Woman on Phone: “And do you go by Mr. Witkins?”
Me: *silence* … “Um, I’ll respond to MS. Witkins.”
Really?? I know it’s early in the morning, but my voice isn’t that low?
Have you listened to my vlog? I sound like a Jim Henson muppet!
Me: “I need to complete our SAM registration.”
Woman on Phone: “Alright ma’am, and what’s your dunce number?
Me: “My DUNCE number?”
This lady is not making friends with me this morning.
Woman on Phone: “Yes, ma’am. Every organization has their own Data Universal Numbering System (DUNS) number.”
Me: “Oh, DUNS number. I have no idea.”
Shit. Maybe I should have a DUNCE number.
Woman on Phone: “No problem, I can give you the number to look up your DUNS number and you can call back here when you have it.”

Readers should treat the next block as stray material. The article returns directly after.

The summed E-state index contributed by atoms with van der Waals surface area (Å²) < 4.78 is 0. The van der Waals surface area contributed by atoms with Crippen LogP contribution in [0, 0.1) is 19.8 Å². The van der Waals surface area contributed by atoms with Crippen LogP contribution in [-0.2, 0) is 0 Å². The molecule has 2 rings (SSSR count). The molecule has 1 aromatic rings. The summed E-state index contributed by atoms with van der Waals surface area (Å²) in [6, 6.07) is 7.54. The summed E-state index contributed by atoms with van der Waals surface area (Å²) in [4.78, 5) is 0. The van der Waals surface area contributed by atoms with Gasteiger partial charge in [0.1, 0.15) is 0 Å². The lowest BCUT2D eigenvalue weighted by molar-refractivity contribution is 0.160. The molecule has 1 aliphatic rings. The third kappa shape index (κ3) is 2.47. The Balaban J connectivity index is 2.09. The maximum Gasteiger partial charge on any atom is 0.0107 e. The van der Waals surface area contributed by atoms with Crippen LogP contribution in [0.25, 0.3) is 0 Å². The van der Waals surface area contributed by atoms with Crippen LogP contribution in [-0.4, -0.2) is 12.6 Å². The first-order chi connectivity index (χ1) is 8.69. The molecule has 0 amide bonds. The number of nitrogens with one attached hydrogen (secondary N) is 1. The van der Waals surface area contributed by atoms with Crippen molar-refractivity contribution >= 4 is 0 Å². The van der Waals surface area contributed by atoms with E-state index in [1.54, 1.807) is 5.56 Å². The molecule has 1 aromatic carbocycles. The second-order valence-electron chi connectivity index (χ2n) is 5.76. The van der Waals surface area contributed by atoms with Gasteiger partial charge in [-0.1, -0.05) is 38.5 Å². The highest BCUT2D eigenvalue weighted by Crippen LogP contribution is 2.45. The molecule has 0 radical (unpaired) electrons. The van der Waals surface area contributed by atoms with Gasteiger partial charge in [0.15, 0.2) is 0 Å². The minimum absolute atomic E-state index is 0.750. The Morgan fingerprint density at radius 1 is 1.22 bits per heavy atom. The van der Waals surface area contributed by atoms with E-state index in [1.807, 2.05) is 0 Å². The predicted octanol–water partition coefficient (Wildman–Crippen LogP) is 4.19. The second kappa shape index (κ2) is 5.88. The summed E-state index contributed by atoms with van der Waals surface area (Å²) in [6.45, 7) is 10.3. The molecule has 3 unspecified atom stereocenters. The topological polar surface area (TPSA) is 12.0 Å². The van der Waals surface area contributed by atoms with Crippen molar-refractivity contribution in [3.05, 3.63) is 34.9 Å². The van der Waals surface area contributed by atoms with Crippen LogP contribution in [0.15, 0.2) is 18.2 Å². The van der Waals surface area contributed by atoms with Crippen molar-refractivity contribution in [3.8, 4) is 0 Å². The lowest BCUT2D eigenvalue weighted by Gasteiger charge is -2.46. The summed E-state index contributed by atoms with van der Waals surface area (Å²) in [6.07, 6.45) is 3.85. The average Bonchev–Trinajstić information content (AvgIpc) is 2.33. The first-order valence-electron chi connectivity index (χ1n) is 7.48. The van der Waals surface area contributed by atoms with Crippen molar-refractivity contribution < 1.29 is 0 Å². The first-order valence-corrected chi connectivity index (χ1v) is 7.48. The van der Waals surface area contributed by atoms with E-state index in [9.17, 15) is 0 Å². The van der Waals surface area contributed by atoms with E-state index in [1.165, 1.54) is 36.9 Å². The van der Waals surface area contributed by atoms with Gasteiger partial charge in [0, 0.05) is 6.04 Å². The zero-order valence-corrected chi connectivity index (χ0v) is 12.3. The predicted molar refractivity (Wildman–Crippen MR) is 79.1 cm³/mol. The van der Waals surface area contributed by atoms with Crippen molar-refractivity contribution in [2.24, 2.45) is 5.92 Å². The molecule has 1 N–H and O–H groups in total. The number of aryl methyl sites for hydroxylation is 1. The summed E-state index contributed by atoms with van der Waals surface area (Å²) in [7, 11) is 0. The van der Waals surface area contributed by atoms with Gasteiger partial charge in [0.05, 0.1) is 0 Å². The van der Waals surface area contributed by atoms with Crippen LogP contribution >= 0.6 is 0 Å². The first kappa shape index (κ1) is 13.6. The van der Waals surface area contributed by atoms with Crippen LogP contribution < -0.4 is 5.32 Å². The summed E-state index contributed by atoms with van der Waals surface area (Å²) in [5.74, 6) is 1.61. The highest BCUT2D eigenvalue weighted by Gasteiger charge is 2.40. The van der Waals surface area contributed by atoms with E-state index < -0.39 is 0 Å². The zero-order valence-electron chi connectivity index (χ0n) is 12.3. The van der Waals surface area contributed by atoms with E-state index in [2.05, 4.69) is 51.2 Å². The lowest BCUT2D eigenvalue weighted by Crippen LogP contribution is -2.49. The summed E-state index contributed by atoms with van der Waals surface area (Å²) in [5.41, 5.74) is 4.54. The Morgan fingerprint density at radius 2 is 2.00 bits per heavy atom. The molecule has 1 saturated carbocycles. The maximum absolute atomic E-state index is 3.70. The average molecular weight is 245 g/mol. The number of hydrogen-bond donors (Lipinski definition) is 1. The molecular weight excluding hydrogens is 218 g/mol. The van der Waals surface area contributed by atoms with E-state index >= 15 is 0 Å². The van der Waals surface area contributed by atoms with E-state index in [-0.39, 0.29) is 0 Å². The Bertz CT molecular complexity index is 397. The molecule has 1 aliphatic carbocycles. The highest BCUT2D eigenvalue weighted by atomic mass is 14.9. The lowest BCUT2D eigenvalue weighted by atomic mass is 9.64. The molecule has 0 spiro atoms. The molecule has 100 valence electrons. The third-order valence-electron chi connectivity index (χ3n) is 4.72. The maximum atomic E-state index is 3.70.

Me: “So, I look up my DUNS number and then I can call back here to complete our SAM registration?”
Woman on Phone: “Yes, ma’am.”
Lies! She told me lies!
The next half of my morning was spent taking a variety of background checks and chatting on the phone with more women assuring me this was how I register our SAM account.
FYI, a SAM account is used for any agency that receives federal funding. It’s the registry that proves you are who you say you are, and funds are sent through that registry. My nonprofit employer needed to update our account, but the problem it seems is that our registry was logged under an employee who is no longer with our agency. So I was trying to access our account and update the necessary info.
These are the faces I made during the following process.